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Neural regulation of immunity: molecular mechanisms and clinical translation

Abstract

Studies bridging neuroscience and immunology have identified neural pathways that regulate immunity and inflammation. Recent research using methodological advances in molecular genetics has improved our understanding of the neural control of immunity. Here we outline mechanistic insights, focusing on translational relevance and conceptual developments. We also summarize findings from recent clinical studies of bioelectronic neuromodulation in inflammatory and autoimmune diseases.

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Figure 1: Vagus nerve-mediated reflex circuitry in immunity and inflammation.

Debbie Maizels/Springer Nature

Figure 2: Axon reflex-like regulation of inflammation in bacterial infection.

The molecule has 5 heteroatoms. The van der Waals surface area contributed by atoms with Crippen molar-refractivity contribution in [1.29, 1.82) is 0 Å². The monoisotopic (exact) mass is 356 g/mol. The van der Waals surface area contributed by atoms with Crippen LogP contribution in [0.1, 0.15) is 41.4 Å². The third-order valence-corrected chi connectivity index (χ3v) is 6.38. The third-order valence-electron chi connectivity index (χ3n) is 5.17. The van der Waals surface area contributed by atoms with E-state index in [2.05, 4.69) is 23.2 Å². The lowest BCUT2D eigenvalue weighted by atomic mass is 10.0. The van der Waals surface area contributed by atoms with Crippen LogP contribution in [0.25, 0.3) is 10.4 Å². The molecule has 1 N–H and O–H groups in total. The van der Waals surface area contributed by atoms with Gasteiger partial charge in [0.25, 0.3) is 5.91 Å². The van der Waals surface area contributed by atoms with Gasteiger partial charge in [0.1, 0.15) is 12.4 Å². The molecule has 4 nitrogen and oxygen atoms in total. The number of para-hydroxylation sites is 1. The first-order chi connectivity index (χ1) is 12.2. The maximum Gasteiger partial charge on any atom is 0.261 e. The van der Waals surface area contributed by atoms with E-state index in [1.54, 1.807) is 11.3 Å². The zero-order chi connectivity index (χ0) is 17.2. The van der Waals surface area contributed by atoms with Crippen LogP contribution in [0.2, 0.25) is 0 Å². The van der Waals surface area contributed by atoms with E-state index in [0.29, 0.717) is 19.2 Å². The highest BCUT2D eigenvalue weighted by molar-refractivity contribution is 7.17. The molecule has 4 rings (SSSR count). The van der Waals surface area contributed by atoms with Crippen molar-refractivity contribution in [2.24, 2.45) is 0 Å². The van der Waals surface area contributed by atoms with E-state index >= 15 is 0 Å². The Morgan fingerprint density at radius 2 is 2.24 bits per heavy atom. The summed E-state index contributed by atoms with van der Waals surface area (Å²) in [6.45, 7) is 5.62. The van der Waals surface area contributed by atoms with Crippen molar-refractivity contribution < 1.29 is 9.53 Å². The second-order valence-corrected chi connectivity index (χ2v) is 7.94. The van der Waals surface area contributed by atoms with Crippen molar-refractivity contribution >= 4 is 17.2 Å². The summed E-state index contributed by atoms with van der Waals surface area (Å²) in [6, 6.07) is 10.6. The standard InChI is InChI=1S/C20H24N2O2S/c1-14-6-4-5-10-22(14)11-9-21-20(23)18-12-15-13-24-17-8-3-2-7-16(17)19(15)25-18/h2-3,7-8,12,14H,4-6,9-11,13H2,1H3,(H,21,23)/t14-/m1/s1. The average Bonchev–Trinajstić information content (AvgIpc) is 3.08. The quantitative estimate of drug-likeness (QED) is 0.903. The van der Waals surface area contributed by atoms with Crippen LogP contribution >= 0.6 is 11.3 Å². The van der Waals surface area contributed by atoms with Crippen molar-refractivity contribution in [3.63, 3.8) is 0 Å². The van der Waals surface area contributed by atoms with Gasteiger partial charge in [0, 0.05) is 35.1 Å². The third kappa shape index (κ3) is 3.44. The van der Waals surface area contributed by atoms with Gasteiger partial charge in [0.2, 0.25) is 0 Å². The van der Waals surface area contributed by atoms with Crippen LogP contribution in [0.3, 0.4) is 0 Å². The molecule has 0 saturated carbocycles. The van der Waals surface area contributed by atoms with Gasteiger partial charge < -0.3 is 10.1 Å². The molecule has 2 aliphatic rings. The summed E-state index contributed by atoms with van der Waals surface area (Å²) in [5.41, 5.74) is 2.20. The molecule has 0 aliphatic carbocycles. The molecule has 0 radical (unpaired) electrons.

Debbie Maizels/Springer Nature

Figure 3: Neural modulation of T cell access to CNS.
Figure 4: Catecholaminergic circuits in the neural regulation of immune responses.

Debbie Maizels/Springer Nature

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Acknowledgements

The authors thank S. Kerath, B. Sherry and S. Chavan for critically reading the manuscript. This work was supported by the following grants from the National Institute of General Medical Sciences, National Institutes of Health: R01GM089807 (to V.A.P. and K.J.T.) and R01GM057226 (to K.J.T.).

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Correspondence to Valentin A Pavlov or Kevin J Tracey.

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The authors declare that they are inventors named on patents related to the content of this manuscript. K.J.T. also declares that he is a consultant to SetPoint Medical.

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Pavlov, V., Tracey, K. Neural regulation of immunity: molecular mechanisms and clinical translation. Nat Neurosci 20, 156–166 (2017). https://doi.org/10.1038/nn.4477

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